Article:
Right now, the focus is to take vertical farming to the next level by developing smart robots which can increase precision and productivity, while minimizing environmental impact and risk.
Vertical Farming and the Future of Automation in Agriculture
John Young, APAC Country Manager | EU Automation
Vertical farming is by no means a new idea. However, recent supply chain disruptions coupled with the falling price of produce, is opening new doors for a farming method previously deemed unviable by many. Here, John Young, APAC country manager at automation parts supplier EU Automation, highlights the renewed interest in vertical farming among a new generation of farmers, and explores the advantages it offers in tackling some of the biggest challenges facing the sector.
Turn the clock back approximately 1000 years, and less than four per cent of the world's habitable land was used for farming — that is the equivalent of four million square kilometres. Today, farmland takes up more than half of the world's habitable land, which equates to a landmass larger than South America.
Our World in Data reports the alarming facts associated with industrialized livestock farming, involving climate change, extinction of species, widespread destruction of habitat, and 80 per cent of cropland grown to feed livestock. With the population of the Asia Pacific region expected to reach 5 billion by 2050, the responsibility to supply food to an ever-growing population is becoming difficult.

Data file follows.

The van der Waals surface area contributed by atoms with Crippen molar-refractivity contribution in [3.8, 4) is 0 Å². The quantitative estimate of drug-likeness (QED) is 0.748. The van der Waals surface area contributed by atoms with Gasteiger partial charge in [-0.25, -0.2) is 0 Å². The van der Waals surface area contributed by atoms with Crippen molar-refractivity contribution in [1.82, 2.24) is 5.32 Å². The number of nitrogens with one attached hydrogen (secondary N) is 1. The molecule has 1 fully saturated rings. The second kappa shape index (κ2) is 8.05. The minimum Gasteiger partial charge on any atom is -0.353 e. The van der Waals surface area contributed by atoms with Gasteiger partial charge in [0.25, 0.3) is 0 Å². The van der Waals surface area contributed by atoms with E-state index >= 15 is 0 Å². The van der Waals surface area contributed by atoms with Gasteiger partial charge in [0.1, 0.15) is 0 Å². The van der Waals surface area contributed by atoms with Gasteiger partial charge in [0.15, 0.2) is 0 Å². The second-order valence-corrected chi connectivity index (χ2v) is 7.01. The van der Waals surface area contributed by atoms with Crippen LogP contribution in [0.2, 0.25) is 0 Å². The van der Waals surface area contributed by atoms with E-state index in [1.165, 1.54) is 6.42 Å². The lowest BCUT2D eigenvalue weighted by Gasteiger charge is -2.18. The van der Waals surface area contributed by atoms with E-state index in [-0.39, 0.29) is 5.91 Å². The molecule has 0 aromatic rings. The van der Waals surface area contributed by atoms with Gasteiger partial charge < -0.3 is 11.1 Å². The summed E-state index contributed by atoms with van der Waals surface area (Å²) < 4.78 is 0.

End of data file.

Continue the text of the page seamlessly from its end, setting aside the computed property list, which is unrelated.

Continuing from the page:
A new generation of farmers are rising to the sustainability challenge. This agricultural revolution presents the transition from traditional farming to futuristic high-tech artificial intelligence (AI) and robotics. Whether it's weed-killing robots, harvesting and picking robots, or autonomous tractors, the farming landscape is evolving. In this age of robotic farming, producers believe incorporating automation and data will enable farmers to produce more, while damaging the environment less.
One major process change that is currently on the rise is the shift to vertical farming. Currently, 16.55 million square feet (sq ft) of indoor farms operate across the globe. However, the State of Indoor Farming report suggests this figure will increase to 22 million sq ft by 2022. The demand is high, and the AI journey is only getting started.
Why are farmers suddenly interested in vertical farming?
Vertical farming is the practice of producing food in vertically stacked layers. The climate-controlled indoor farms contain rows of plants situated next to each other, growing vertically, and hanging from the ceiling. Robotics help manoeuvre the products around, and AI can monitor the different parameters that are required for the crops to grow, such as the levels of water, temperature, and light.
Indoor agriculture is at an exciting point in its development. Key technologies used in farming systems today range from perception technologies which use cameras and sensors to detect and monitor various factors of the lifecycle. AI processes the data from sensors and provides solutions, while automated and autonomous mechatronics that use robotics and automated machines collect products when ready to dispatch to the market and recover the crops from ailments during the growing cycle.